In the center of Devon county, England, near the northern border of Dartmoor, there was once a farmstead on the River Okement. It grew into a little township known as Okehampton. Just outside Okehampton, standing guard on a wooded spur overlooking the rushing waters of the River Okement is the haunted Okehampton Castle.
This imposing structure of stone began as a simple motte and bailey castle. In the 14<sup>th</sup> century, Hugh Courtenay, Earl of Devon, developed it into a luxurious residence. Then in 1538, Henry Courtenay, the last owner of the castle, got on the wrong side of Henry VIII. The owner became headless and the castle became ownerless. Without anyone to maintain it, Okehampton Castle decayed into the ruin that it is today complete with its fair share of paranormal sightings.
Okehampton Castle and its surroundings are permeated with a romantic ambiance. Champions of bipedal locomotion will find a lot to walk and talk about. Students of paranormal phenomena will also find a lot of supernatural activity to excite their ghost-sensor devices to chatter frenetically like a Geiger counter near a leaky nuclear reactor.
Historically, there was a dame named Lady Howard. She was wedded to four different men, presumably in sequential order. In the end she became a lonely widow, having outlived everyone of them. This out-of-the-normal state of affairs gave birth to the eerie legend of Lady Howard.
Okehampton Castle Paranormal Activities
In the legend, Lady Howard did not outlive her husbands in the normal course of events at Okehampton Castle. She was reputed to have murdered each and every one of them. How she managed to do that so many times without being caught remains a mystery. However the remains of her former spouses were put to good use. It was said that she used their bones to construct a macabre carriage.
An artist with a lively and ghoulish imagination would be able to illustrate this carriage in a number of gruesome ways. Perhaps their four skulls were fixed to the hubs of the four wheels. Or they could be fixed to the tops of the four posts of the cab itself, maybe, facing four different directions. Their long leg bones could be put into service as the axles. Or as the shafts holding the horse in place.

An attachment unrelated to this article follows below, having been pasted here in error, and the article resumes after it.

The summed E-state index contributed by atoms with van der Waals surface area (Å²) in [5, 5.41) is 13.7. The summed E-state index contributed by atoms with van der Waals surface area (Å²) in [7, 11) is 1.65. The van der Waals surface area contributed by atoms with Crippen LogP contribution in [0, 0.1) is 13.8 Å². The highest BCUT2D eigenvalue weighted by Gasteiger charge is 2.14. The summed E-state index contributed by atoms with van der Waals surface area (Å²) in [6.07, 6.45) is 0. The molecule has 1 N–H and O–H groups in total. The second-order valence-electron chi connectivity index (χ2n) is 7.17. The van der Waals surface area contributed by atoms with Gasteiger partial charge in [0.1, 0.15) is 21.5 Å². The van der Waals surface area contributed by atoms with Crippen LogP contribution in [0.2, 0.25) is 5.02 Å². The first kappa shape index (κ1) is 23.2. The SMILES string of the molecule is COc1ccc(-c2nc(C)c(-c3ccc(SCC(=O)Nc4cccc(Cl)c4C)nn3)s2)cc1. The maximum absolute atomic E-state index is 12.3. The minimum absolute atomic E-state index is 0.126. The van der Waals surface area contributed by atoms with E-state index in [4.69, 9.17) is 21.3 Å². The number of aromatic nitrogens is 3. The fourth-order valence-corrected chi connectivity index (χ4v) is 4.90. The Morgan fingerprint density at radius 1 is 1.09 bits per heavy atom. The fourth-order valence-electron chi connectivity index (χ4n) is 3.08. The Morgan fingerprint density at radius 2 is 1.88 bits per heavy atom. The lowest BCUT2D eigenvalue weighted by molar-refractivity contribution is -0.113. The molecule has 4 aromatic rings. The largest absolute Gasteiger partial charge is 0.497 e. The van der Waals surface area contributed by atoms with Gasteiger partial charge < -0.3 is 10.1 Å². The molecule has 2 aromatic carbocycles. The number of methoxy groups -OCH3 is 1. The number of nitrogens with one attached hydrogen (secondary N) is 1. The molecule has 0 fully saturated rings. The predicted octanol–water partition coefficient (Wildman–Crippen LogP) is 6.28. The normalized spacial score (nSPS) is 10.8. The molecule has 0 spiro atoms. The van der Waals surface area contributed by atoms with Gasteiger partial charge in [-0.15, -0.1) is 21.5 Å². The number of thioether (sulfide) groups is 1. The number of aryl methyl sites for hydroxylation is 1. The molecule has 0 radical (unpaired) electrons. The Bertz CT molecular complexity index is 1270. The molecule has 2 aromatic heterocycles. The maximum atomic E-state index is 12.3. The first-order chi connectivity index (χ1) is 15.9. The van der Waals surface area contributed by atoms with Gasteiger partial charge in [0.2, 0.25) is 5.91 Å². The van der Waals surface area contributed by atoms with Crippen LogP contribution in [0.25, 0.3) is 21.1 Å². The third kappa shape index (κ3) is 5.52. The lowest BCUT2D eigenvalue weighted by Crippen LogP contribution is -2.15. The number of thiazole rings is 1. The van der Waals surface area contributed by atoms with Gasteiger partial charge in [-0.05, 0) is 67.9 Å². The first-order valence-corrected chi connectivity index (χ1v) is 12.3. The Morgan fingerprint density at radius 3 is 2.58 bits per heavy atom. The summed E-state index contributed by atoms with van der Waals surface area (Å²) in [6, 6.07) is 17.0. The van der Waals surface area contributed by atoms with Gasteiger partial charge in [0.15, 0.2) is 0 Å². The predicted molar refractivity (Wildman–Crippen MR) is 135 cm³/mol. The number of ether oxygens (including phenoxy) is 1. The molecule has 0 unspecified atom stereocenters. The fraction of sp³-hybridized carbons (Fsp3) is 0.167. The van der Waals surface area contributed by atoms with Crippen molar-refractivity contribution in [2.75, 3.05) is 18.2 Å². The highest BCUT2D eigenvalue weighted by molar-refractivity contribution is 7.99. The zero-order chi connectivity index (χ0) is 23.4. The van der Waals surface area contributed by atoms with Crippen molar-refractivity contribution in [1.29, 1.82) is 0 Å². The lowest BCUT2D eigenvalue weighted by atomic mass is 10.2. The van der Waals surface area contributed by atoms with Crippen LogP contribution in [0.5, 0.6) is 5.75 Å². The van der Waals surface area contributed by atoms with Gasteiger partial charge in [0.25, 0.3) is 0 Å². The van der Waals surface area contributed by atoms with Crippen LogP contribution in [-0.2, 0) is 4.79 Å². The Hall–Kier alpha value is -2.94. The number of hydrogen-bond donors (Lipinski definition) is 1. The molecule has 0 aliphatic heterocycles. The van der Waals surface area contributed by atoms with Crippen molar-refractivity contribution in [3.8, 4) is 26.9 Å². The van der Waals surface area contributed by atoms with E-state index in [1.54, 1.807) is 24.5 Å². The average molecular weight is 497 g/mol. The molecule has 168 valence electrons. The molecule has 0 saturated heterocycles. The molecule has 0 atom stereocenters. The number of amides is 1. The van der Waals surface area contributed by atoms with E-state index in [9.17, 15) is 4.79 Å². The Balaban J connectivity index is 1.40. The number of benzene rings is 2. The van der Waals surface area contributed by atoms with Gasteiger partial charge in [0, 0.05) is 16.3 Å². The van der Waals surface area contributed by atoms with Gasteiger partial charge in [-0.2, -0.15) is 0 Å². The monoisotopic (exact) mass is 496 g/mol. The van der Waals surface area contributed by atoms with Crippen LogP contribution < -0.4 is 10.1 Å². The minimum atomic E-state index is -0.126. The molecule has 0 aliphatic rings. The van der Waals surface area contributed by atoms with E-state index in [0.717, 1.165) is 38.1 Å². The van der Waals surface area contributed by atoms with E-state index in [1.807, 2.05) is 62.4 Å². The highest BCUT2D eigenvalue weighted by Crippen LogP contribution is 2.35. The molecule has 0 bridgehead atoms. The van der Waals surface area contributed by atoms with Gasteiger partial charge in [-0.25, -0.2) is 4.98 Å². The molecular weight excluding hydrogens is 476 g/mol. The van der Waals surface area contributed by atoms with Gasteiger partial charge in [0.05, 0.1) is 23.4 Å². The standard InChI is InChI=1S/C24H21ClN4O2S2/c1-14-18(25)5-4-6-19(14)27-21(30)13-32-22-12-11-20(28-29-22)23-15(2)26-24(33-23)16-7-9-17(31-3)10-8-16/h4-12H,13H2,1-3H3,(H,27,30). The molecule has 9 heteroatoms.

In the case of Lady Howard’s carriage, however, there was no horse. The carriage was drawn by a skeletal hound. Must have been quite a big one to get the job done. Keeping the ghostly dog running in the right direction was a ghostly coachman. A headless coachman, actually. So it was more likely that the dog had a better view than the headless coachman about where it was going.
According to the legend, every night Lady Howard would leave the castle in the carriage. Her job was to take a blade of grass from the castle grounds to Tavistock. This was her punishment for having committed so many sins, not the least of which was to cause the untimely demise of four husbands. Legend has it that when she had finished transporting every single blade of grass, the world might come to an end. Now people keen on saving the world can add grass-growing to their list of recommended activities. However, going by the abundance of grass still growing around Okehampton Castle, the situation is still quite some way from red alert status.
While waiting for Lady Howard to make her nightly run, seekers of things that go bump in the night are also advised to keep an eye on the windows of the castle. Specifically, they should keep a look out for activity in a window at the top of the keep. One visitor had photographed a strange ghostly shape in one of those windows. Perhaps with the right turn of luck and quick click of a handy camera, ghost-hunters might capture another ghost making an appearance. While snooping around the grounds of the castle, they should also be careful not to step on the tail of a ghostly black dog. This cadaverous canine had already been sighted many times.
Of course, paranormal aficionados on the prowl should not be startled to hear gunshots nearby because Okehampton Castle is quite near a firing range used by the Ministry of Defense. Taken altogether, it would make for a heart-thumping visit to a castle that was the only fortifications of its kind listed in the Domesday Book of 1086.